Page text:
- Say thank you. Conducting a StoryCorps interview is simultaneously about giving the gift of listening, and being grateful for being entrusted with the gift of a person’s story. Isay notes that, during an interview, a person’s back will literally straighten as they talk, and that you’ll notice your own perspective shifting as they speak. And that’s why a heartfelt thank you is vital at the end. Ultimately, StoryCorps is about recognizing that each life matters “equally and infinitely.” Says Isay: “We’re always grateful.”
Great Questions for Anyone
- Who has been the most important person in your life? Can you tell me about him or her?
- What was the happiest moment of your life? The saddest?
- Who has been the biggest influence on your life? What lessons did that person teach you?
- Who has been the kindest to you in your life?
- What are the most important lessons you’ve learned in life?
- What is your earliest memory?
- What is your favorite memory of me?
- Are there any funny stories your family tells about you that come to mind?
- Are there any funny stories or memories or characters from your life that you want to tell me about?
- What are you proudest of?
- When in life have you felt most alone?
- If you could hold on to one memory from your life forever, what would that be?
- How has your life been different than what you’d imagined?
- How would you like to be remembered?
- Do you have any regrets?
- What does your future hold?
- What are your hopes for what the future holds for me? For my children?
- If this was to be our very last conversation, is there anything you’d want to say to me
- For your great great grandchildren listening to this years from now: is there any wisdom you’d want to pass on to them? What would you want them to know?
- Is there anything that you’ve never told me but want to tell me now?
- Is there something about me that you’ve always wanted to know but have never asked?
- Where did you grow up?
- What was your childhood like?
- Who were your favorite relatives?
- Do you remember any of the stories they used to tell you?
- How did you and grandma/grandpa meet?
- What was my mom/dad like growing up?
- Do you remember any songs that you used to sing to her/him? Can you sing them now?
- Was she/he well-behaved?
- What is the worst thing she/he ever did?
- What were your parents like?
- What were your grandparents like?
- How would you like to be remembered?
- Are you proud of me?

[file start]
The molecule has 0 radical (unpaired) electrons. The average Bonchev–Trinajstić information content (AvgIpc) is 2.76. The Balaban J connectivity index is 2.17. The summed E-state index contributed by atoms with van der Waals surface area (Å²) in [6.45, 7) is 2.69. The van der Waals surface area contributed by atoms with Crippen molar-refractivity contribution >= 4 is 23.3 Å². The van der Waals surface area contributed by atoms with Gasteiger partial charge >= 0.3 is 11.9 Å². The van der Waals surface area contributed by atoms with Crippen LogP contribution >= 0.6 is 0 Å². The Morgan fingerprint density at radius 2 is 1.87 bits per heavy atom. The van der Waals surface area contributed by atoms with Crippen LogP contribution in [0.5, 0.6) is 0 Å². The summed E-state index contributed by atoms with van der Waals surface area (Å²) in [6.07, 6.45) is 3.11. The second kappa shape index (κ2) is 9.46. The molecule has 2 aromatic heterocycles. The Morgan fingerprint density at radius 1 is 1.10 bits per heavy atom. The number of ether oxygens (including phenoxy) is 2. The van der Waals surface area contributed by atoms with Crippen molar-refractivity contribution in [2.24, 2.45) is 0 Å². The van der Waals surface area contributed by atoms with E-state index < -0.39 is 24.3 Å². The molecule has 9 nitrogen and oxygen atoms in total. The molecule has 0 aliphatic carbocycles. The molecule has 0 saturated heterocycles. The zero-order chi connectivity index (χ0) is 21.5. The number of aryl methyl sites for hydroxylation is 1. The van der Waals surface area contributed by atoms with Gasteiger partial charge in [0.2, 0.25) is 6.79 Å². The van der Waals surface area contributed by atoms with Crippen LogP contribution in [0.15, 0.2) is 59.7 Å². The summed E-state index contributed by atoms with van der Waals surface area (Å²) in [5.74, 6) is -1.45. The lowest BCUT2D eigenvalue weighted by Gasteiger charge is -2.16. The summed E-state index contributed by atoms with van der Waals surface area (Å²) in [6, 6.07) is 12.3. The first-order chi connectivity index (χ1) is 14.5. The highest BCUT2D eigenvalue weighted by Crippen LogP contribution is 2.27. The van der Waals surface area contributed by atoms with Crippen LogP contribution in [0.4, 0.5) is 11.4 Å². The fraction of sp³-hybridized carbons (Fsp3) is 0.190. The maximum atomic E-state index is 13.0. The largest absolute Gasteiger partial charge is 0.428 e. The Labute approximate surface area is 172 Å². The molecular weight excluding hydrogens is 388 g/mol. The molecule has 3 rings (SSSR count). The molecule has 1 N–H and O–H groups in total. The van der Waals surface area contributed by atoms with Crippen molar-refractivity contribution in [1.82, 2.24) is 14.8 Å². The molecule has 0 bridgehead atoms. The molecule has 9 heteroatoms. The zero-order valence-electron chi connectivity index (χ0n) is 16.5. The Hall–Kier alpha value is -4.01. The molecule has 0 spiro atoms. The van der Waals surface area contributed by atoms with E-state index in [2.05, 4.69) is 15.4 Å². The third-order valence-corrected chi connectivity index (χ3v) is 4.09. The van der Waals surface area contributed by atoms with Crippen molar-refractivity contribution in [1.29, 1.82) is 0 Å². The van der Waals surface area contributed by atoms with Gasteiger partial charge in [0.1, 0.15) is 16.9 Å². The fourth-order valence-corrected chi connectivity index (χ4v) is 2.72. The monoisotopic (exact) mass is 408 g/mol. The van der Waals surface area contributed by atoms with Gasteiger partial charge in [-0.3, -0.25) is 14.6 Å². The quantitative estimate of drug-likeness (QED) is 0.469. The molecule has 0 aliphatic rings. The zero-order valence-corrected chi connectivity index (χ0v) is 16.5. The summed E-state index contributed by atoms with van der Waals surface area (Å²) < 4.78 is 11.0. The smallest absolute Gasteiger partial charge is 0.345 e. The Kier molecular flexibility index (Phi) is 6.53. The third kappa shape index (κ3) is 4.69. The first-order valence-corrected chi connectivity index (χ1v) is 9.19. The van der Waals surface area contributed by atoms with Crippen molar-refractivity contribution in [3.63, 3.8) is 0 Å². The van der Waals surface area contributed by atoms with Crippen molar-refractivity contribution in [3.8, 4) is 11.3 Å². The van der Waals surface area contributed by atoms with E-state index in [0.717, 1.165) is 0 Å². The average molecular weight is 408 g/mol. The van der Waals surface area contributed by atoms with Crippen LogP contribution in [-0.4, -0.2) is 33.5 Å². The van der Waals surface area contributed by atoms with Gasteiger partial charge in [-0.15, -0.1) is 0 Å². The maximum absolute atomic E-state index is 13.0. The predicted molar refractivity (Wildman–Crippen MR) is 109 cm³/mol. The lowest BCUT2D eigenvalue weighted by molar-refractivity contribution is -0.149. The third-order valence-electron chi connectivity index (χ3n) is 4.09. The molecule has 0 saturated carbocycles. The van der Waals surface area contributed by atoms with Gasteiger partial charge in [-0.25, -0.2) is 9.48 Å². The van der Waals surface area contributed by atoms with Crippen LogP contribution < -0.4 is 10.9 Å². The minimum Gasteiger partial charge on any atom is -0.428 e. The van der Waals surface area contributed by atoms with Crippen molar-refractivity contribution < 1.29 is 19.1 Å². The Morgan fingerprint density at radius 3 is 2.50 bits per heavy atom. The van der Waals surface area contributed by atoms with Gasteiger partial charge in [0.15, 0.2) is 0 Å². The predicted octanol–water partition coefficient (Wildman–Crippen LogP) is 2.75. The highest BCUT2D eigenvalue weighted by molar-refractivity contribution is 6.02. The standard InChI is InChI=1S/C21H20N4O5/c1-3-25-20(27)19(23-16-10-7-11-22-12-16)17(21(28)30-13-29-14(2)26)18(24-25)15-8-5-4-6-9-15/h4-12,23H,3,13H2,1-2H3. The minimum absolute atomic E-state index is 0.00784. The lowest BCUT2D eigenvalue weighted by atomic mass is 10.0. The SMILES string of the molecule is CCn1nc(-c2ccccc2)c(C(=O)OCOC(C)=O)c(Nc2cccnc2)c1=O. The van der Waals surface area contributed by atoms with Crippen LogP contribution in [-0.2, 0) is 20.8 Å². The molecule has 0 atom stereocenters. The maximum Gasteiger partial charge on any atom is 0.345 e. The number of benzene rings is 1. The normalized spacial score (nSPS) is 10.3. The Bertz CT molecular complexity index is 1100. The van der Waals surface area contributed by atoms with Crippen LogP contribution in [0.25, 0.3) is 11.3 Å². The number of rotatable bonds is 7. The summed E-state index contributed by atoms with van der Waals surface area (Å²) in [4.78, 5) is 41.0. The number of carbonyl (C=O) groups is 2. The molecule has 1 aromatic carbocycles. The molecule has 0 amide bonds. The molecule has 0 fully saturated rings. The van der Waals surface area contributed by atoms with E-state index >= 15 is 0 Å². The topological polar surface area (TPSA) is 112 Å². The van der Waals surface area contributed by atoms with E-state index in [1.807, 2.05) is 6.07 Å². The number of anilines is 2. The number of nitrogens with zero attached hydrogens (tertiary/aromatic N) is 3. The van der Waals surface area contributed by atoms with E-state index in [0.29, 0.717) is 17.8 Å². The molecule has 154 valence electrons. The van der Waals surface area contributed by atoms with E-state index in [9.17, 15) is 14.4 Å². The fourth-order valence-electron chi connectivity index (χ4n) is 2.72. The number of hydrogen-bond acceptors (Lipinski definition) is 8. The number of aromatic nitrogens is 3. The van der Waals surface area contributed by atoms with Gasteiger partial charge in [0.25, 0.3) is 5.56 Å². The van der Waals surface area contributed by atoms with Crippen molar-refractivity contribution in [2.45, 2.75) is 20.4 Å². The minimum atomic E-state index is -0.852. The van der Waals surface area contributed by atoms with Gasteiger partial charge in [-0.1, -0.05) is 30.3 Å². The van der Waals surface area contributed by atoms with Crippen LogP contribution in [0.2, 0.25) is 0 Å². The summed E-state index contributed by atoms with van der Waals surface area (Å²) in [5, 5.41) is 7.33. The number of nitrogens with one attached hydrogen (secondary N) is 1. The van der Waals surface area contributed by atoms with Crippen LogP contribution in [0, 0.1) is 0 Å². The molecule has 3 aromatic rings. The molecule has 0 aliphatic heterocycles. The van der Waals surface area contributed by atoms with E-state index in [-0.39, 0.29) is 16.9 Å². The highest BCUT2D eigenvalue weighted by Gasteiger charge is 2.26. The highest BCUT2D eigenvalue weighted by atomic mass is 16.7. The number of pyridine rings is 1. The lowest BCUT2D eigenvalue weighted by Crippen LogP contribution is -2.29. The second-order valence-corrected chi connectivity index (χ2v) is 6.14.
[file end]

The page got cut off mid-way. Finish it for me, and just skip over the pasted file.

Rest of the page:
QUALITY OF RESPONSE NO RESPONSE POOR / UNSATISFACTORY SATISFACTORY GOOD EXCELLENT Content (worth a maximum of 50% of the total points) Zero points: Student failed to submit the final paper. 20 points out of 50: The essay illustrates poor understanding of the relevant material by failing to address or incorrectly addressing the relevant content; failing to identify or inaccurately explaining/defining key concepts/ideas; ignoring or incorrectly explaining key points/claims and the reasoning behind them; and/or incorrectly or inappropriately using terminology; and elements of the response are lacking. 30 points out of 50: The essay illustrates a rudimentary understanding of the relevant material by mentioning but not full explaining the relevant content; identifying some of the key concepts/ideas though failing to fully or accurately explain many of them; using terminology, though sometimes inaccurately or inappropriately; and/or incorporating some key claims/points but failing to explain the reasoning behind them or doing so inaccurately. Elements of the required response may also be lacking. 40 points out of 50: The essay illustrates solid understanding of the relevant material by correctly addressing most of the relevant content; identifying and explaining most of the key concepts/ideas; using correct terminology; explaining the reasoning behind most of the key points/claims; and/or where necessary or useful, substantiating some points with accurate examples. The answer is complete. 50 points: The essay illustrates exemplary understanding of the relevant material by thoroughly and correctly addressing the relevant content; identifying and explaining all of the key concepts/ideas; using correct terminology explaining the reasoning behind key points/claims and substantiating, as necessary/useful, points with several accurate and illuminating examples. No aspects of the required answer are missing. Use of Sources (worth a maximum of 20% of the total points). Zero points: Student failed to include citations and/or references. Or the student failed to submit a final paper. 5 out 20 points: Sources are seldom cited to support statements and/or format of citations are not recognizable as APA 6th Edition format. There are major errors in the formation of the references and citations. And/or there is a major reliance on highly questionable. The Student fails to provide an adequate synthesis of research collected for the paper. 10 out 20 points: References to scholarly sources are occasionally given; many statements seem unsubstantiated. Frequent errors in APA 6th Edition format, leaving the reader confused about the source of the information. There are significant errors of the formation in the references and citations. And/or there is a significant use of highly questionable sources. 15 out 20 points: Credible Scholarly sources are used effectively support claims and are, for the most part, clear and fairly represented. APA 6th Edition is used with only a few minor errors. There are minor errors in reference and/or citations. And/or there is some use of questionable sources. 20 points: Credible scholarly sources are used to give compelling evidence to support claims and are clearly and fairly represented. APA 6th Edition format is used accurately and consistently. The student uses above the maximum required references in the development of the assignment. Grammar (worth maximum of 20% of total points) Zero points: Student failed to submit the final paper. 5 points out of 20: The paper does not communicate ideas/points clearly due to inappropriate use of terminology and vague language; thoughts and sentences are disjointed or incomprehensible; organization lacking; and/or numerous grammatical, spelling/punctuation errors 10 points out 20: The paper is often unclear and difficult to follow due to some inappropriate terminology and/or vague language; ideas may be fragmented, wandering and/or repetitive; poor organization; and/or some grammatical, spelling, punctuation errors 15 points out of 20: The paper is mostly clear as a result of appropriate use of terminology and minimal vagueness; no tangents and no repetition; fairly good organization; almost perfect grammar, spelling, punctuation, and word usage. 20 points: The paper is clear, concise, and a pleasure to read as a result of appropriate and precise use of terminology; total coherence of thoughts and presentation and logical organization; and the essay is error free. Structure of the Paper (worth 10% of total points) Zero points: Student failed to submit the final paper. 3 points out of 10: Student needs to develop better formatting skills. The paper omits significant structural elements required for and APA 6th edition paper. Formatting of the paper has major flaws. The paper does not conform to APA 6th edition requirements whatsoever. 5 points out of 10: Appearance of final paper demonstrates the student’s limited ability to format the paper. There are significant errors in formatting and/or the total omission of major components of an APA 6th edition paper. They can include the omission of the cover page, abstract, and page numbers. Additionally the page has major formatting issues with spacing or paragraph formation. Font size might not conform to size requirements. The student also significantly writes too large or too short of and paper 7 points out of 10: Research paper presents an above-average use of formatting skills. The paper has slight errors within the paper. This can include small errors or omissions with the cover page, abstract, page number, and headers. There could be also slight formatting issues with the document spacing or the font Additionally the paper might slightly exceed or undershoot the specific number of required written pages for the assignment. 10 points: Student provides a high-caliber, formatted paper. This includes an APA 6th edition cover page, abstract, page number, headers and is double spaced in 12’ Times Roman Font. Additionally, the paper conforms to the specific number of required written pages and neither goes over or under the specified length of the paper.